OK so now you have your "mission statement," that's awesome! Now write it down. For some people appending it to their budget sheet, which we will build in later parts, is all that's needed. For others making signs/posters and putting them around their home as visual reminders works better. You do you, and don't feel embarrassed by them. My number 1 rule in life is that if it's stupid but it works, it's not actually stupid. You're talking to the guy who had laminated 9-Line medevac cards and UXO reports taped onto radios and issued to all of my soldiers as an inspectable item (had to be on them when on patrol), something that was laughed at at first but saved lives downrange. The key point here is knowing what you're working towards, because there's one thing I can absolutely promise you with 100% certainty is that this journey to financial independence will be a rocky road at times and you will take detours. Life happens when you make plans, but having the plan in the first place gives you a path from which you can deviate and come back to if you want to. Having that goal will help keep you focused and give you a really good reason to keep going when all you want to do is quit because it's hard.
Keep in mind that not all detours and deviations are bad, I've had some that took me in a completely different direction and changed all of my life goals all for the better. One of the best things that happened to me was I had a "career ending injury." I ruptured 4 discs in my back and broke 2 vertebra. I don't regret it for a single second. It shattered what I originally held as my goal for a military career and took my down a much more rewarding path to where I am today. Plus I get some cool stories to tell about my journey, and later on when my kids will get the joke I can tell my oldest that I'll never forget them because they'll forever be the "pain in my ass" because of the chronic sciatica I have now. Had I not had that injury at that time I wouldn't have met my spouse and they'd never have been a part of my life. And later on, I decided that falling 15ft to the ground was better than getting shot in the face, which resulted in a neck injury. My youngest will be forever "the pain in my neck" because had I not injured my neck, which ultimately ended my military career, they'd not exist either. Yeah, my life isn't what I hoped or thought it would be, but so what. What am I gonna do cry about it and complain how it's not fair or how life's rigged against me now? Nah, I'm not gonna let that stop me from making it the best life I can live for myself, my family, and those around me who I can help.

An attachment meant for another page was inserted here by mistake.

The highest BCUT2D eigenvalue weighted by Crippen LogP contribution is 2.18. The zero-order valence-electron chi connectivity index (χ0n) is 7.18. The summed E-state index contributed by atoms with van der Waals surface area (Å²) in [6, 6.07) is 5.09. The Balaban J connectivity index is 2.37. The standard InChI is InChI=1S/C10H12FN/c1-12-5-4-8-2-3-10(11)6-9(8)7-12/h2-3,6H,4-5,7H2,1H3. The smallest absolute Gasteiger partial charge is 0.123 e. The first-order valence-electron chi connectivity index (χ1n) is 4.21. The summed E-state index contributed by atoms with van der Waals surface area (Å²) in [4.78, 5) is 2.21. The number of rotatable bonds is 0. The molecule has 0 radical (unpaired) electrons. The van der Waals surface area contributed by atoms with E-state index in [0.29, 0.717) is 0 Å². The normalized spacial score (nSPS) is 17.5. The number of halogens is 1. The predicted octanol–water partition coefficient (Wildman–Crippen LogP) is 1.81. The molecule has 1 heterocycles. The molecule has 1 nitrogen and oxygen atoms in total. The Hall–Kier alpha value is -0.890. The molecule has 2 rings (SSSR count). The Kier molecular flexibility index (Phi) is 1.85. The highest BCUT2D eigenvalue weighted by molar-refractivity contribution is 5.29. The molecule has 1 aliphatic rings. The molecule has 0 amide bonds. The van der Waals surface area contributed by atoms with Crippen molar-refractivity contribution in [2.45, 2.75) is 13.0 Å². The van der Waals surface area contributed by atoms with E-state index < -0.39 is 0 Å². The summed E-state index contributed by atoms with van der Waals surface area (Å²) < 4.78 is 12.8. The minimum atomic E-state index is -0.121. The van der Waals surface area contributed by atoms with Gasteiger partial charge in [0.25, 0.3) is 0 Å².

The way I see it, when it comes to life you've got two choices, let others run you over and run your life, or take control and run it for yourself. So....you ready to get on board? If so, click the follow button and I'll see you in part 2